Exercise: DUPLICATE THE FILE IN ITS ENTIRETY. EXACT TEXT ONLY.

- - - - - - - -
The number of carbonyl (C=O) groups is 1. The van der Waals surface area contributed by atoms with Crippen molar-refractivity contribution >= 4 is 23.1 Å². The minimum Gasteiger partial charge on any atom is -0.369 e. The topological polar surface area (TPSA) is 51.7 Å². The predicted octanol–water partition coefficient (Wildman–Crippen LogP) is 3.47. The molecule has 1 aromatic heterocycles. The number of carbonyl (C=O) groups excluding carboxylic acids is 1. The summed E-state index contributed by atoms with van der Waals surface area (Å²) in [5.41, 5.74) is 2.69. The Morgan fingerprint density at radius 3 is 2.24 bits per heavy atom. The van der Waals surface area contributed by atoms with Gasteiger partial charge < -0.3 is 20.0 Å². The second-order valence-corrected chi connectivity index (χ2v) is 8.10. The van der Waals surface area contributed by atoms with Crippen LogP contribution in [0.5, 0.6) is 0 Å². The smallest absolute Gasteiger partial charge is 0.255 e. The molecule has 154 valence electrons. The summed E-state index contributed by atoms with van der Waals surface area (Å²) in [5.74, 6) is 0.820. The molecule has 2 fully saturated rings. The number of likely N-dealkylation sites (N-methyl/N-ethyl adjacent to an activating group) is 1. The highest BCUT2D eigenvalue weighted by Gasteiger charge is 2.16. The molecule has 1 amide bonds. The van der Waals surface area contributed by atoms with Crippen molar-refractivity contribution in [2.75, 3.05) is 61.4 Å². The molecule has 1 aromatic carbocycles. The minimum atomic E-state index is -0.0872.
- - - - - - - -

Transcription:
The number of carbonyl (C=O) groups is 1. The van der Waals surface area contributed by atoms with Crippen molar-refractivity contribution >= 4 is 23.1 Å². The minimum Gasteiger partial charge on any atom is -0.369 e. The topological polar surface area (TPSA) is 51.7 Å². The predicted octanol–water partition coefficient (Wildman–Crippen LogP) is 3.47. The molecule has 1 aromatic heterocycles. The number of carbonyl (C=O) groups excluding carboxylic acids is 1. The summed E-state index contributed by atoms with van der Waals surface area (Å²) in [5.41, 5.74) is 2.69. The Morgan fingerprint density at radius 3 is 2.24 bits per heavy atom. The van der Waals surface area contributed by atoms with Gasteiger partial charge < -0.3 is 20.0 Å². The second-order valence-corrected chi connectivity index (χ2v) is 8.10. The van der Waals surface area contributed by atoms with Crippen LogP contribution in [0.5, 0.6) is 0 Å². The smallest absolute Gasteiger partial charge is 0.255 e. The molecule has 154 valence electrons. The summed E-state index contributed by atoms with van der Waals surface area (Å²) in [5.74, 6) is 0.820. The molecule has 2 fully saturated rings. The number of likely N-dealkylation sites (N-methyl/N-ethyl adjacent to an activating group) is 1. The highest BCUT2D eigenvalue weighted by Gasteiger charge is 2.16. The molecule has 1 amide bonds. The van der Waals surface area contributed by atoms with Crippen molar-refractivity contribution in [2.75, 3.05) is 61.4 Å². The molecule has 1 aromatic carbocycles. The minimum atomic E-state index is -0.0872.